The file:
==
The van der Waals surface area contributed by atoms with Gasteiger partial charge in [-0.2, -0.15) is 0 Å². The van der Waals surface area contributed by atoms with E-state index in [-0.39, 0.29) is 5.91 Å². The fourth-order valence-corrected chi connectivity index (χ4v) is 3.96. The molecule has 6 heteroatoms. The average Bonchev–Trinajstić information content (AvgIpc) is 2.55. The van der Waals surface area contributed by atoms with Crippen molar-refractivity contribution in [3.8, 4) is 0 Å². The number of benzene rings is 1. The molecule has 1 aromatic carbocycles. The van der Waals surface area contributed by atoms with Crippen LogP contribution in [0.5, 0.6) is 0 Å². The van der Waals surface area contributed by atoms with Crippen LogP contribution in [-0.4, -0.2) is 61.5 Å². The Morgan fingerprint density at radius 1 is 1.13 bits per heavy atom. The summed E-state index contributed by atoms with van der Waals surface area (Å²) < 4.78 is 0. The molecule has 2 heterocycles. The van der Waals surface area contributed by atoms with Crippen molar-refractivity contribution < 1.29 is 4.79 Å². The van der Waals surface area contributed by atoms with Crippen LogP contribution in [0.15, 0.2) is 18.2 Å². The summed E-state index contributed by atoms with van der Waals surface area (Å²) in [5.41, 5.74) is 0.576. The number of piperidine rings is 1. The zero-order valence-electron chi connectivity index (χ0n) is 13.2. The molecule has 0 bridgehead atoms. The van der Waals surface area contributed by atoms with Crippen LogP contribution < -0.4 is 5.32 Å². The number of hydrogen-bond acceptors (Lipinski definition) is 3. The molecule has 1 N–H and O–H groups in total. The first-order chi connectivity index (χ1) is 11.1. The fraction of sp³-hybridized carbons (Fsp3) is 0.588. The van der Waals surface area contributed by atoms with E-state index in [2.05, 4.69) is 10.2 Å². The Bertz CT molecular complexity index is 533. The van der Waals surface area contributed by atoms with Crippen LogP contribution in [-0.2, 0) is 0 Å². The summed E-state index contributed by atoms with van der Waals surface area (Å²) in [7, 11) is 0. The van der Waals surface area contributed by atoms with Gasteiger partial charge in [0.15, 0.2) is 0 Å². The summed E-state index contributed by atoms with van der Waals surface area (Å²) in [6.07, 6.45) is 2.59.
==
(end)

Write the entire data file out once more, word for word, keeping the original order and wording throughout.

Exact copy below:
The van der Waals surface area contributed by atoms with Gasteiger partial charge in [-0.2, -0.15) is 0 Å². The van der Waals surface area contributed by atoms with E-state index in [-0.39, 0.29) is 5.91 Å². The fourth-order valence-corrected chi connectivity index (χ4v) is 3.96. The molecule has 6 heteroatoms. The average Bonchev–Trinajstić information content (AvgIpc) is 2.55. The van der Waals surface area contributed by atoms with Crippen molar-refractivity contribution in [3.8, 4) is 0 Å². The number of benzene rings is 1. The molecule has 1 aromatic carbocycles. The van der Waals surface area contributed by atoms with Crippen LogP contribution in [0.5, 0.6) is 0 Å². The van der Waals surface area contributed by atoms with Crippen LogP contribution in [-0.4, -0.2) is 61.5 Å². The Morgan fingerprint density at radius 1 is 1.13 bits per heavy atom. The summed E-state index contributed by atoms with van der Waals surface area (Å²) < 4.78 is 0. The molecule has 2 heterocycles. The van der Waals surface area contributed by atoms with Crippen molar-refractivity contribution < 1.29 is 4.79 Å². The van der Waals surface area contributed by atoms with Crippen LogP contribution in [0.15, 0.2) is 18.2 Å². The summed E-state index contributed by atoms with van der Waals surface area (Å²) in [5.41, 5.74) is 0.576. The number of piperidine rings is 1. The zero-order valence-electron chi connectivity index (χ0n) is 13.2. The molecule has 0 bridgehead atoms. The van der Waals surface area contributed by atoms with Crippen LogP contribution < -0.4 is 5.32 Å². The number of hydrogen-bond acceptors (Lipinski definition) is 3. The molecule has 1 N–H and O–H groups in total. The first-order chi connectivity index (χ1) is 11.1. The fraction of sp³-hybridized carbons (Fsp3) is 0.588. The van der Waals surface area contributed by atoms with E-state index in [2.05, 4.69) is 10.2 Å². The Bertz CT molecular complexity index is 533. The van der Waals surface area contributed by atoms with Crippen LogP contribution in [-0.2, 0) is 0 Å². The summed E-state index contributed by atoms with van der Waals surface area (Å²) in [7, 11) is 0. The van der Waals surface area contributed by atoms with Gasteiger partial charge in [0.15, 0.2) is 0 Å². The summed E-state index contributed by atoms with van der Waals surface area (Å²) in [6.07, 6.45) is 2.59.